Name: Sofia Kjelgaard
Date of birth: 6th of May 1989
Title: Head of Forecasting & Performance
Degree: Master (M.Sc) in Mechanical Engineering with Industrial Design, Faculty of Engineering at Lund University (Lunds Tekniska Högskola, LTH)
Fun fact: I grew up in an international environment with “extra siblings” from Canada, Belgium, Venezuela and Portugal as my family hosted 4 high school exchange students, each for the duration of a year, starting from the year I turned 5.
What do you find most interesting about your career and your leadership position?
One thing I’ve really loved throughout my career, has been the chance to work together with so many different people across the company; in sales subsidiaries, factories, distribution centres and head quarter functions, trying to understand their viewpoints, culture and what it takes to achieve an excellent collaboration across functions. For those who like to be in a fast-moving, international environment where they can combine their technical interest with an interest in people and relations then Supply Chain can be a great place to work!
What has been crucial to get you to where you are today?
I’ve always been keen to take on new challenges and approach them with a mindset that every challenge has solutions, which can be found if you start by really trying to understand the root of the challenge and from there work on finding real, sustainable solutions. I have a very strong improvement mindset and I think it has been an important contributing factor to my career journey so far. When it comes to getting leadership positions, I think it has been crucial that I’ve expressed this wish to my superiors, but also that I have shown through actions, at and outside of work, that it’s something I really enjoy and thrive in.
Tell us about a female role model and the impact they had on you – either personally or professionally?
I’ve had multiple male and female role models throughout my studies and career but a few of them had a huge impact on that I am where I am today. During my first year of engineering studies, I joined the board of a network for female engineering students. The older students in the board became my role models, at a time when I needed them. My first year of engineering studies was tough – having transitioned from a completely different study field (social science). Seeing these women, who I could really relate to, succeed with their studies – through hard work and determination – was a great motivation and inspiration for me to keep going and ensure I succeeded in my studies too. Being part of the network also created a strong sense of belonging which I personally think is key – as much as we need more women to apply for studies within STEM, it is equally important that they are inspired to stay on, finish their studies and pursue a STEM career.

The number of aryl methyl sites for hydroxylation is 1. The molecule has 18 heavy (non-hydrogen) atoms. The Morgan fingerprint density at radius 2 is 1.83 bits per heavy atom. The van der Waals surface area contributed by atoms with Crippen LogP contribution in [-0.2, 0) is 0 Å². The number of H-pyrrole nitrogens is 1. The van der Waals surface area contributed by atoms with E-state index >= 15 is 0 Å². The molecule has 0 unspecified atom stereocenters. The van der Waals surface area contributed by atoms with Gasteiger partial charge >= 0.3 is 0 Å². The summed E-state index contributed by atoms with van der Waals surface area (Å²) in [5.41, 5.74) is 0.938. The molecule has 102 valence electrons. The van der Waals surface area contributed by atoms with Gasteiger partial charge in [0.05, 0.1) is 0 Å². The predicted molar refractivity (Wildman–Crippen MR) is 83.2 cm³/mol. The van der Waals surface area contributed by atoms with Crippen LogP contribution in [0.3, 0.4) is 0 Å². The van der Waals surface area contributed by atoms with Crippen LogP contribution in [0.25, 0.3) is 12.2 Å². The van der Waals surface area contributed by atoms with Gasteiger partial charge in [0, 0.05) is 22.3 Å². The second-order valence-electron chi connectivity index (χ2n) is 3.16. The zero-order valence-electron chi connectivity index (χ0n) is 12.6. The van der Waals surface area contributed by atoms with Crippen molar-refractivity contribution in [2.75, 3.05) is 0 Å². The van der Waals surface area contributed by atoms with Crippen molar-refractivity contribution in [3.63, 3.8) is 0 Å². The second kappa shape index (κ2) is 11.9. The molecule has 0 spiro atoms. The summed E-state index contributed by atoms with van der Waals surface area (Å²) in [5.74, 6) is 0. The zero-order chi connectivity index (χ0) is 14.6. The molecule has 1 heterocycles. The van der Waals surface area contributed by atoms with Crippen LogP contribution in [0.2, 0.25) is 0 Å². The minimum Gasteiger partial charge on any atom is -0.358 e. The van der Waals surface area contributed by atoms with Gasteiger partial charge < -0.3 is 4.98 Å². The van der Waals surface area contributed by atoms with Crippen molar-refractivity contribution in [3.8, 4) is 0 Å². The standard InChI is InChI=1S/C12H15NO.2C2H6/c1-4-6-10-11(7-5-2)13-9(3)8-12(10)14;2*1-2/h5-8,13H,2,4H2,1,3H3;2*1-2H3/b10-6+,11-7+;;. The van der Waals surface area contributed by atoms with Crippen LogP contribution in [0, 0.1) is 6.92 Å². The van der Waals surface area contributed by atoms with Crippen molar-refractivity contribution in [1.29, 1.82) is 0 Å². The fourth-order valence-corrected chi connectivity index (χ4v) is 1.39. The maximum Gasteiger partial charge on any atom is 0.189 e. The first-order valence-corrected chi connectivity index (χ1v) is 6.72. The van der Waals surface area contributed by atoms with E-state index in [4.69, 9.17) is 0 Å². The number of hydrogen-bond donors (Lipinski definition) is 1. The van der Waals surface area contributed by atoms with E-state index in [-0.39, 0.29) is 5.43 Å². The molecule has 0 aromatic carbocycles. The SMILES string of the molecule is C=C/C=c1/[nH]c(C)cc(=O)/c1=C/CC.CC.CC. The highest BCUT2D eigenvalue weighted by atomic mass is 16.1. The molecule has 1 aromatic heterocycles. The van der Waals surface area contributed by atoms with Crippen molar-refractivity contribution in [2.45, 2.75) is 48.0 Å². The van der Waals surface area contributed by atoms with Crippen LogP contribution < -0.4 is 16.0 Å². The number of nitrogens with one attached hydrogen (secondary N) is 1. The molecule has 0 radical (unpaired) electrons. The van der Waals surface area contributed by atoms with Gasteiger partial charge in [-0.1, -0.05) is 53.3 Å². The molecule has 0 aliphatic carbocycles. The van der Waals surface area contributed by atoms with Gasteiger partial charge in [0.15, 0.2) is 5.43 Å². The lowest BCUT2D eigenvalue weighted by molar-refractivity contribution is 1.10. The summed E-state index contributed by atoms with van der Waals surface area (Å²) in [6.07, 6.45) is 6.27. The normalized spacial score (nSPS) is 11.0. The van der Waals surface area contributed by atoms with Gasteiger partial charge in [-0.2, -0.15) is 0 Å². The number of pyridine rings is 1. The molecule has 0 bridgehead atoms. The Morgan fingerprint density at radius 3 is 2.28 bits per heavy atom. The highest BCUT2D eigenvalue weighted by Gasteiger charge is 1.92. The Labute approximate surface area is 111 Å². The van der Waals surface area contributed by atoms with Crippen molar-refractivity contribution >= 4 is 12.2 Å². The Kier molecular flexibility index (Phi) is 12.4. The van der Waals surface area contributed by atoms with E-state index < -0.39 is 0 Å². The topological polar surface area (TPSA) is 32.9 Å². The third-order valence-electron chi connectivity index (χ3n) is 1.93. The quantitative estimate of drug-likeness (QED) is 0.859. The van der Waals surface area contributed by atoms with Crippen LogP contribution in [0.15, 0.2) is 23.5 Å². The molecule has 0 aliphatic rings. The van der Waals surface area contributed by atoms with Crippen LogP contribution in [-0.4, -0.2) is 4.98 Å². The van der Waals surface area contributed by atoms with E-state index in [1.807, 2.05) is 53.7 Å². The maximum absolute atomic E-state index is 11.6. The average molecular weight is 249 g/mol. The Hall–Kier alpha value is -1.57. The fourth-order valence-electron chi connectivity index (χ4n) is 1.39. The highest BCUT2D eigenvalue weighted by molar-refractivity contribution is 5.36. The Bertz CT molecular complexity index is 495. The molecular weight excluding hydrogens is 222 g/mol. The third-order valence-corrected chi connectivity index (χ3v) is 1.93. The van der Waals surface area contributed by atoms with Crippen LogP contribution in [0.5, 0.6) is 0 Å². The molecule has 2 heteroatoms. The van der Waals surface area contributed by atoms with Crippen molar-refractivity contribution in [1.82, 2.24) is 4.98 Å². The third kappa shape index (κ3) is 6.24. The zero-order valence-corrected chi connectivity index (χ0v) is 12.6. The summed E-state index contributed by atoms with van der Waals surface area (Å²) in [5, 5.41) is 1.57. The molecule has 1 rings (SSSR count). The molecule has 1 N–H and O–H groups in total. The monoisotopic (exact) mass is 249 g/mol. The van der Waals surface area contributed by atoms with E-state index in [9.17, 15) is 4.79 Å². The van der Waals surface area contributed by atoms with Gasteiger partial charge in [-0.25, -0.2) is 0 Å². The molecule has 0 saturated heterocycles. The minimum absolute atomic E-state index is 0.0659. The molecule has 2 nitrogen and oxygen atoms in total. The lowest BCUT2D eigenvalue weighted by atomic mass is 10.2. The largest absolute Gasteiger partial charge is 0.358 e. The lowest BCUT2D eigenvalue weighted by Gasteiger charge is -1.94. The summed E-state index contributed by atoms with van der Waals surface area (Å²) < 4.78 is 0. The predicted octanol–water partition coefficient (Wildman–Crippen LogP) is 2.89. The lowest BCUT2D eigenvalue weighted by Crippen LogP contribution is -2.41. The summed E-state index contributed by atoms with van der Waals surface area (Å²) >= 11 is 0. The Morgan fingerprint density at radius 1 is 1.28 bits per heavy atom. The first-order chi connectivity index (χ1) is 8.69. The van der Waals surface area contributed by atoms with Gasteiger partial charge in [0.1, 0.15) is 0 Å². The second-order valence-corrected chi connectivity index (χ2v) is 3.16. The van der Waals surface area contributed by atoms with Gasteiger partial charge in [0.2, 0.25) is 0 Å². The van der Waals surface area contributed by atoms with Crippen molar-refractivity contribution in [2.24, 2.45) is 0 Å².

What advice would you give to young female students today?
Your studies are very important, but they should not become all you do. University life offers endless opportunities: take the chance to meet people, learn from them, challenge your viewpoints, take on board membership in non-profit organizations, get a student job. Start your own projects outside or in connection to your studies to create the opportunities you wish were available. Don’t get stressed out if you don’t know what you “want to be when you grow up” – life is a learning journey where we unlock the puzzle pieces as we go along and it’s important that we enjoy what we do along the way. Choosing a path now does not necessarily mean that’s what you need to pursue for the rest of your life – you build your experience as you go along and constantly shape your own future.
Looking into the future, what role do you think STEM (Science, Technology, Engineering, Mathematics) education will have?
During my engineering studies I learnt how to be at ease with uncertainty and to take on challenges I’ve never met before. Studies within STEM clearly includes technical skills and a lot of theory, but most of all it teaches you how to think to solve problems and challenges that arise, whatever those problems might be. I truly think that is a critical skill for the future.